Sen. Bernie Sanders at a news conference in Washington in April.National Journal

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Bernie Sanders is floating an aggressive plan aimed at thwarting extraction of coal, oil, and natural gas from vast swaths of government-owned land and waters in the name of fighting climate change.

New legislation the Vermont senator rolled out Wednesday underscores the clear daylight between Sanders and Democratic White House front-runner Hillary Clinton on the environment, even though she moved left in recent weeks by opposing the Keystone pipeline and drilling in Arctic waters.

The “Keep It in the Ground Act” that Sanders and Democratic Sen. Jeff Merkley of Oregon unveiled Wednesday would bar the sale of new leases for oil-and-gas drilling and coal extraction on federal lands and waters, and bar renewal or extension of existing leases that are not already producing energy. It also cancels existing Arctic offshore leases.

"I don’t want to speak for Hillary Clinton, but I would hope that Hillary Clinton will join Jeff Merkley and myself on this issue,” Sanders told reporters as he exited a Capitol Hill press conference on the bill Wednesday. “If we are serious about climate change, we can’t just talk the talk, we have got to walk the walk; we have to be prepared to take on some very powerful special interests—you know, the Koch Brothers and Exxon Mobil and the entire fossil-fuel industry.

“We should not be, in the future, extracting oil and coal and gas from that land at the same time that we are trying to combat climate change. It just makes no sense at all,” he said.

Clinton’s campaign declined comment on the bill.

By immediately banning new leases on any federal lands or waters, the plan goes beyond Clinton’s policy proposals to date, which include “[u]sing additional fees and royalties from fossil fuel extraction to protect the environment.” But Clinton, in remarks last summer, voiced support for curtailing fossil-fuel development on federal lands—at some point.

At a town hall event in New Hampshire, Clinton was asked whether she would support banning extraction (an idea that sounded more sweeping than what Sanders proposed, which would bar new and extended leases but not mandate the end of current production).

“The answer is, not until we’ve got the alternatives in place," Clinton said. "And that may not be a satisfactory answer to you, but I think I would have to take the responsible answer. I am 100 percent in favor of accelerating the development of solar, wind, advanced biofuels, energy efficiency—everything we can do. And I would hope that we could get to the point that you made, which is looking at our public lands and cutting back over time, phasing out the extraction of fossil fuels.” 

Clinton also spoke of phasing out development in aspirational terms. "If we can get to the point where we end the extraction on public lands and at least, until we phase it out, get more money to fight climate change from those who are doing the extracting, then I think we will be on the right track to get to where we need to be.” Her energy proposals also call for “safe and responsible” production on federal lands, taking some areas off the table entirely.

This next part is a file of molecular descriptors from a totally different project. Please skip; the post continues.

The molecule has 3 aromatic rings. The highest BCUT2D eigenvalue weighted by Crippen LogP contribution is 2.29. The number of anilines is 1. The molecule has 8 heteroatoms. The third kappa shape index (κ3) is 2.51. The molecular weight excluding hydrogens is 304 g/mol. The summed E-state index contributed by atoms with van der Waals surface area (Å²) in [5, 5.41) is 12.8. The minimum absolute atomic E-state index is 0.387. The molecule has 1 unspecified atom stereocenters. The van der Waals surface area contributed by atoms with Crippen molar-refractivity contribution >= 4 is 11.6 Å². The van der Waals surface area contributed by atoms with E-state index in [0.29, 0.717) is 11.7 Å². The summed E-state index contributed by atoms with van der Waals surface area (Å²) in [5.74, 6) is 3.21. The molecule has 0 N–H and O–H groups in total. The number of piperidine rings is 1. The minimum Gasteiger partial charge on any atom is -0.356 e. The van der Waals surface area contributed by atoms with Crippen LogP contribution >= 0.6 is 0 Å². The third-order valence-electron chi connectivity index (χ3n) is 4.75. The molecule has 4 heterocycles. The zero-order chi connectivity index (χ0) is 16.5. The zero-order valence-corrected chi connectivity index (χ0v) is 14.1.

Sanders's measure arrives as the environmental movement is increasingly focusing its efforts on fighting emissions by trying to prevent the development of fossil fuels, rather than focusing only on programs to cut demand, boost renewable technologies, and burn fuel more cleanly.

The idea of fighting to keep fossil fuels unburned has been central to the battle over the Keystone XL oil-sands pipeline, a project environmentalists oppose because they fear that expanding pipeline access to massive oil-sands deposits in Alberta will enable a huge expansion of development.

Backers of thwarting development point to analyses showing that to preserve a decent chance of holding the rise in global temperatures to 2 degrees Celsius above pre-industrial levels, and thereby preventing some of the most dangerous effects of climate change, most fossil-fuel reserves worldwide must remain unburned.

“To limit our planet’s warming to 2 degrees Celsius, we must leave in the ground 80 percent of the world’s proven reserves. So part of the answer lies beneath our feet,” Merkley said at the press conference outside the Capitol. Environmentalists including Bill McKibben, a key leader of the anti-Keystone movement, attended the event.

“If you find yourself in a hole, quit digging. This is the one place where we literally have to quit digging,” Merkley said.

Federal lands and waters account for roughly one-fourth of total U.S fossil-fuel production, and the share of the total has been declining for years, according to figures compiled by the federal Energy Information Administration.

Merkley and Sanders acknowledge that the bill won’t move in the current Congress, which they say is captive to fossil-fuel interests, but held it up as a rallying point for the climate movement.

“Up here on Capitol Hill, Big Oil and Big Coal rule,” Merkley said.

“So if you are holding your breath, or thinking about holding your breath, waiting for a committee chair to hold a hearing on such an important issue to America and the world, don’t, because it is not going to happen at this moment in this building. It is going to depend on grassroots rallying across America,” he said.

The American Petroleum Institute, which is the oil and gas industry’s main lobbying group, called the measure “extreme” and “anti-consumer.”

“It could significantly raise energy costs, destroy tens of thousands of well-paying American jobs, eliminate billions of dollars in federal revenue, and put a big dent in one of the few bright spots of our economy,” said executive vice president Louis Finkel in a statement.

This article is from the archive of our partner National Journal.

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